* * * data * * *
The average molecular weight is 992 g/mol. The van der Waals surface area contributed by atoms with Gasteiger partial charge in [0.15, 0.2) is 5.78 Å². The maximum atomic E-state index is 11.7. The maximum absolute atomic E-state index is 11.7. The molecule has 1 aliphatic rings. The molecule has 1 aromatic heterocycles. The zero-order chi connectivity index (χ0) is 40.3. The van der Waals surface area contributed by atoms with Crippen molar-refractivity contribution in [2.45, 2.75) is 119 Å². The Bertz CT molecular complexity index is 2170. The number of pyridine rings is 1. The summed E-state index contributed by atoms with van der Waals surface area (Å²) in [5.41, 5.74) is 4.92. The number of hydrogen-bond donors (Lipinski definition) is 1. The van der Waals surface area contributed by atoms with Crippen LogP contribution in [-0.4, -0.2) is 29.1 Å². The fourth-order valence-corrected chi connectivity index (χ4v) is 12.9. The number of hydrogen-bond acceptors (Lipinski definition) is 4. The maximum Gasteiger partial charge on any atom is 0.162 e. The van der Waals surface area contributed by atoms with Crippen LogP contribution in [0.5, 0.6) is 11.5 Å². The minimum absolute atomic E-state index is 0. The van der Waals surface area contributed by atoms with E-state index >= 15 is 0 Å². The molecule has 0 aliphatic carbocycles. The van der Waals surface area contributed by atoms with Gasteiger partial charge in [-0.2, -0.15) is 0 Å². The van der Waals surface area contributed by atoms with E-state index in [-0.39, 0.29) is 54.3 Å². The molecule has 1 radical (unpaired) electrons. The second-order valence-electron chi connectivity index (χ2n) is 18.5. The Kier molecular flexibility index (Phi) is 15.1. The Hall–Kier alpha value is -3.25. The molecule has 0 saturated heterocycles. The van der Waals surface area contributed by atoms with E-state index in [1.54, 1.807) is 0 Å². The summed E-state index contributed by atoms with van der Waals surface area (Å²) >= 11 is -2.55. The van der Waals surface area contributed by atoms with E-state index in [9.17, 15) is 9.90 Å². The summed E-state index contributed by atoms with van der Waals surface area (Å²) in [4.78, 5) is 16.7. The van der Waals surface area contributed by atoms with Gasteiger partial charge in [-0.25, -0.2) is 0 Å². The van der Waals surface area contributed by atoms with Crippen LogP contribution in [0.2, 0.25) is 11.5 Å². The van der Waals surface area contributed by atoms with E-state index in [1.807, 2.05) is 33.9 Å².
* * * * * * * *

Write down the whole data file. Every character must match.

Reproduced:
The average molecular weight is 992 g/mol. The van der Waals surface area contributed by atoms with Gasteiger partial charge in [0.15, 0.2) is 5.78 Å². The maximum atomic E-state index is 11.7. The maximum absolute atomic E-state index is 11.7. The molecule has 1 aliphatic rings. The molecule has 1 aromatic heterocycles. The zero-order chi connectivity index (χ0) is 40.3. The van der Waals surface area contributed by atoms with Crippen molar-refractivity contribution in [2.45, 2.75) is 119 Å². The Bertz CT molecular complexity index is 2170. The number of pyridine rings is 1. The summed E-state index contributed by atoms with van der Waals surface area (Å²) in [5.41, 5.74) is 4.92. The number of hydrogen-bond donors (Lipinski definition) is 1. The van der Waals surface area contributed by atoms with Crippen LogP contribution in [-0.4, -0.2) is 29.1 Å². The fourth-order valence-corrected chi connectivity index (χ4v) is 12.9. The number of hydrogen-bond acceptors (Lipinski definition) is 4. The maximum Gasteiger partial charge on any atom is 0.162 e. The van der Waals surface area contributed by atoms with Crippen LogP contribution in [0.5, 0.6) is 11.5 Å². The minimum absolute atomic E-state index is 0. The van der Waals surface area contributed by atoms with E-state index >= 15 is 0 Å². The molecule has 0 aliphatic carbocycles. The van der Waals surface area contributed by atoms with Gasteiger partial charge in [-0.2, -0.15) is 0 Å². The van der Waals surface area contributed by atoms with E-state index in [-0.39, 0.29) is 54.3 Å². The molecule has 1 radical (unpaired) electrons. The second-order valence-electron chi connectivity index (χ2n) is 18.5. The Kier molecular flexibility index (Phi) is 15.1. The Hall–Kier alpha value is -3.25. The molecule has 0 saturated heterocycles. The van der Waals surface area contributed by atoms with E-state index in [1.54, 1.807) is 0 Å². The summed E-state index contributed by atoms with van der Waals surface area (Å²) >= 11 is -2.55. The van der Waals surface area contributed by atoms with E-state index in [9.17, 15) is 9.90 Å². The summed E-state index contributed by atoms with van der Waals surface area (Å²) in [4.78, 5) is 16.7. The van der Waals surface area contributed by atoms with Gasteiger partial charge in [-0.25, -0.2) is 0 Å². The van der Waals surface area contributed by atoms with Crippen LogP contribution in [0.2, 0.25) is 11.5 Å². The van der Waals surface area contributed by atoms with E-state index in [1.807, 2.05) is 33.9 Å².